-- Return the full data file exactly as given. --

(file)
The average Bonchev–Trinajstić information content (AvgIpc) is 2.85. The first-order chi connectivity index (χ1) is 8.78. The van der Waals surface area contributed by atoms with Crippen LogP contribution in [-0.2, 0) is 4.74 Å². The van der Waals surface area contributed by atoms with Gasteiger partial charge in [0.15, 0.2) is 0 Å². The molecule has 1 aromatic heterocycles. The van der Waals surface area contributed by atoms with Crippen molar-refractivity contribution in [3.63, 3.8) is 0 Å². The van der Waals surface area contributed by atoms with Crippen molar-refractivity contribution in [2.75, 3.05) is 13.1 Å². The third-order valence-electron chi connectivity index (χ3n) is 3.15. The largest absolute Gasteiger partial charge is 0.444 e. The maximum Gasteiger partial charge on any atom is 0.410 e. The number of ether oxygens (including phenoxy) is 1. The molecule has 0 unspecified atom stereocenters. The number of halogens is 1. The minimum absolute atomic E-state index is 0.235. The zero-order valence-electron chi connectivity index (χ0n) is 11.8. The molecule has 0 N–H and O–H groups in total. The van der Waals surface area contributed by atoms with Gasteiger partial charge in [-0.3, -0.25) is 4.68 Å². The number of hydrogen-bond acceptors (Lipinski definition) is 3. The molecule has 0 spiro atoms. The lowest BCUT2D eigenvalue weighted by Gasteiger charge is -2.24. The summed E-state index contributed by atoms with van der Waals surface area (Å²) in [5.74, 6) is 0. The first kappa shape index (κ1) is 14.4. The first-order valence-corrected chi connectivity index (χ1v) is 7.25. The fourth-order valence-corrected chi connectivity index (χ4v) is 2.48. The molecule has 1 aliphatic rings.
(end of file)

The average Bonchev–Trinajstić information content (AvgIpc) is 2.85. The first-order chi connectivity index (χ1) is 8.78. The van der Waals surface area contributed by atoms with Crippen LogP contribution in [-0.2, 0) is 4.74 Å². The van der Waals surface area contributed by atoms with Gasteiger partial charge in [0.15, 0.2) is 0 Å². The molecule has 1 aromatic heterocycles. The van der Waals surface area contributed by atoms with Crippen molar-refractivity contribution in [3.63, 3.8) is 0 Å². The van der Waals surface area contributed by atoms with Crippen molar-refractivity contribution in [2.75, 3.05) is 13.1 Å². The third-order valence-electron chi connectivity index (χ3n) is 3.15. The largest absolute Gasteiger partial charge is 0.444 e. The maximum Gasteiger partial charge on any atom is 0.410 e. The number of ether oxygens (including phenoxy) is 1. The molecule has 0 unspecified atom stereocenters. The number of halogens is 1. The minimum absolute atomic E-state index is 0.235. The zero-order valence-electron chi connectivity index (χ0n) is 11.8. The molecule has 0 N–H and O–H groups in total. The van der Waals surface area contributed by atoms with Gasteiger partial charge in [-0.3, -0.25) is 4.68 Å². The number of hydrogen-bond acceptors (Lipinski definition) is 3. The molecule has 0 spiro atoms. The lowest BCUT2D eigenvalue weighted by Gasteiger charge is -2.24. The summed E-state index contributed by atoms with van der Waals surface area (Å²) in [5.74, 6) is 0. The first kappa shape index (κ1) is 14.4. The first-order valence-corrected chi connectivity index (χ1v) is 7.25. The fourth-order valence-corrected chi connectivity index (χ4v) is 2.48. The molecule has 1 aliphatic rings.